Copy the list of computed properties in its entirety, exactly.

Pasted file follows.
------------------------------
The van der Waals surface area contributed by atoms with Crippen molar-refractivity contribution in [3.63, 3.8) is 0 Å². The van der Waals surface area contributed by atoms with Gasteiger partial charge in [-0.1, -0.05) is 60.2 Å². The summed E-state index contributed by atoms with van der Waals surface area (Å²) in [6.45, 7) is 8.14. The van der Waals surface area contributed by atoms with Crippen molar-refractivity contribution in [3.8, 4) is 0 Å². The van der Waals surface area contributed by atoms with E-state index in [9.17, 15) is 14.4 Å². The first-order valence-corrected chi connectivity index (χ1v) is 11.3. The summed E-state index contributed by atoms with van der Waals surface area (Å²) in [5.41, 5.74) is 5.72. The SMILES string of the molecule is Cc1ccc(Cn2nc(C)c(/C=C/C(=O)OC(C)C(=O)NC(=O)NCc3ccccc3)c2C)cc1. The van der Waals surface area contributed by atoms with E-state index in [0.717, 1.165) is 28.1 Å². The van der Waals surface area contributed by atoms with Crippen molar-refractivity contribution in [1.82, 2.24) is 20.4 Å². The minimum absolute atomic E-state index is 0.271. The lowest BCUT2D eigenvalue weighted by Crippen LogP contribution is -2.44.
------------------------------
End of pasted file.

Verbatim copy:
The van der Waals surface area contributed by atoms with Crippen molar-refractivity contribution in [3.63, 3.8) is 0 Å². The van der Waals surface area contributed by atoms with Gasteiger partial charge in [-0.1, -0.05) is 60.2 Å². The summed E-state index contributed by atoms with van der Waals surface area (Å²) in [6.45, 7) is 8.14. The van der Waals surface area contributed by atoms with Crippen molar-refractivity contribution in [3.8, 4) is 0 Å². The van der Waals surface area contributed by atoms with E-state index in [9.17, 15) is 14.4 Å². The first-order valence-corrected chi connectivity index (χ1v) is 11.3. The summed E-state index contributed by atoms with van der Waals surface area (Å²) in [5.41, 5.74) is 5.72. The SMILES string of the molecule is Cc1ccc(Cn2nc(C)c(/C=C/C(=O)OC(C)C(=O)NC(=O)NCc3ccccc3)c2C)cc1. The van der Waals surface area contributed by atoms with E-state index in [0.717, 1.165) is 28.1 Å². The van der Waals surface area contributed by atoms with Crippen molar-refractivity contribution in [1.82, 2.24) is 20.4 Å². The minimum absolute atomic E-state index is 0.271. The lowest BCUT2D eigenvalue weighted by Crippen LogP contribution is -2.44.